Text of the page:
Although every builder had quirks, the boats were based around a few standard models. The dory, one of the most basic, is flat-bottomed with a double-ended hull around 16 to 20 feet long. Much larger sail-propelled boats called schooners carried fishermen out into the Grand Banks — an area of submerged plateaus rich with sea life. They loaded dories onto schooners as support vessels, launching them near the fishing grounds to gather nets and traps.
Closer to shore you would find punts and rodneys, which are so close in form that debates continue today about whether they should even be considered different boats. While some make no distinction, others insist that a rodney, around 12 to 14 feet long, is a slightly smaller version of a punt, which stretches 16 to 18 feet. Regardless, they’re both oar-propelled workboats with a keel and rounded hull.
“…one should only harvest timber when the moon is on the rise, never during its waning.”
Of course the biggest decision about a wooden boat is what type of wood it will be constructed from. Mostly fir, spruce and juniper grow in Newfoundland. And the closer to the sea the wood grows, the better for boat building because of the strong fibers — an important quality when it comes time to shave the planks. Balsam fir is easier going than knottier spruce, but rots faster. More recently, insects have ravaged the province’s fir population, making spruce more prevalent.
Master builder Jack Casey teaches that one should only harvest timber when the moon is on the rise, never during its waning. Born in the village of Conche back in 1922, Jack started harvesting lumber for boats with his father at age seven. Turns out his advice has scientific backing; just as it affects tides, the moon’s pull determines the rise and fall of sap in a tree. During fall and winter sap is lower and makes for better timber. So they would leave the felled trees out over the winter to harden, then bring them in once spring arrived.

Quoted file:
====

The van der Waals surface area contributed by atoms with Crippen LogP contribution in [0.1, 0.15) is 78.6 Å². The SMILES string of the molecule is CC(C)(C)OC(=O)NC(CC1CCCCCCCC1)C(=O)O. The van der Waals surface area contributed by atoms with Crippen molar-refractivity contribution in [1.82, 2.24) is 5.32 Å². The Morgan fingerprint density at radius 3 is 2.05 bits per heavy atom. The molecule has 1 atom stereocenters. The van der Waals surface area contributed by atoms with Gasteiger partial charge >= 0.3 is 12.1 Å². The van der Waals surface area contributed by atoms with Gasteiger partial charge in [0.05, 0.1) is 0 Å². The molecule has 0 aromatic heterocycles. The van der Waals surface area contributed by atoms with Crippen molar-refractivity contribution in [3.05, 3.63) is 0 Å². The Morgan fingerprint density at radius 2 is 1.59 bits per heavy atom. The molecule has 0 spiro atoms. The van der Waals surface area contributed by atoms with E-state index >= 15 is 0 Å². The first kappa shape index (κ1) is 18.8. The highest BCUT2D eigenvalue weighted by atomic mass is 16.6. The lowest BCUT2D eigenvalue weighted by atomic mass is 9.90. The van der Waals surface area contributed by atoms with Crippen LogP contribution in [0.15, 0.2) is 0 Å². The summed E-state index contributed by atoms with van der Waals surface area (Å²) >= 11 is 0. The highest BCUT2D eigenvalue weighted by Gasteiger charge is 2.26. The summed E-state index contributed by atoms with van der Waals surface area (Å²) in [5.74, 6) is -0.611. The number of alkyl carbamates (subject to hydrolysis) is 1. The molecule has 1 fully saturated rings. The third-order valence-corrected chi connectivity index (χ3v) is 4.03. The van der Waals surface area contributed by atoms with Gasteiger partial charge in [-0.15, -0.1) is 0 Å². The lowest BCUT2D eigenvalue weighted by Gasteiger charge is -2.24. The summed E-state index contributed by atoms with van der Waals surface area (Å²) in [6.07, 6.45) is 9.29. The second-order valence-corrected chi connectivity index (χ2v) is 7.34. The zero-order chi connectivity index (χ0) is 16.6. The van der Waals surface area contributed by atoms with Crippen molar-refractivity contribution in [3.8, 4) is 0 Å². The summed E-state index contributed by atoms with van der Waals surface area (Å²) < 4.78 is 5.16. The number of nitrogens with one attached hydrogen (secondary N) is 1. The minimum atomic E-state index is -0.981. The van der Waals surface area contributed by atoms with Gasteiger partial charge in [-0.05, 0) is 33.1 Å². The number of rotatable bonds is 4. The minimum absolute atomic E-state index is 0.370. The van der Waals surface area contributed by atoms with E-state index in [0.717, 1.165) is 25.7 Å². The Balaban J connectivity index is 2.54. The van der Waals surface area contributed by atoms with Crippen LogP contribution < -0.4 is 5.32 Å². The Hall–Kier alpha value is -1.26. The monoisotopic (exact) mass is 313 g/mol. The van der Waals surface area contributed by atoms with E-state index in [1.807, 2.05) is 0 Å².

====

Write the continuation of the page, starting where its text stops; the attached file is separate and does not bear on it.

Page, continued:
Many builders used pre-made molds to measure and cut the timber, passing them down through generations. The mold Jack uses was brought over by his grandfather, Michael Casey, when he arrived in Conche from Europe in 1860. To keep water out, cotton string was hammered into the gaps between planks. These days, the strings of a traditional mop can seal an entire small craft.
What was once essential has become purely recreational. Anyone building wooden boats in Newfoundland now does it for fun, not because they plan to haul nets. The fact that anyone in the area still makes wooden boats is due largely to the museum in Winterton.
Aside from its in-depth exhibits, the museum preserves the history of boat building in a more hands-on way through its workshops. Led by builder Jerome Canning, they offer various levels ranging from afternoon sessions focusing on one aspect of the craft, to weeklong classes where students build a 14-foot Fogo Island punt or 16-foot Grand Banks dory. Recently they launched a junior program where kids aged seven to 12 can assemble a boat from pre-made parts.
“…the only sure way to know where the current leads is to look back and see where it’s taken us.”
According to Jerome, the museum exists to answer a simple question: “How do you know where you’re going in the future if you don’t beckon back to what was first here?” Early settlers endured gruelling hardship to lay the foundation for Newfoundlanders today. Jerome believes it is critical for those who live here, especially younger generations, to know their history and learn their heritage. “Look aft and learn” is the museum’s motto, because the only sure way to know where the current leads is to look back and see where it’s taken us.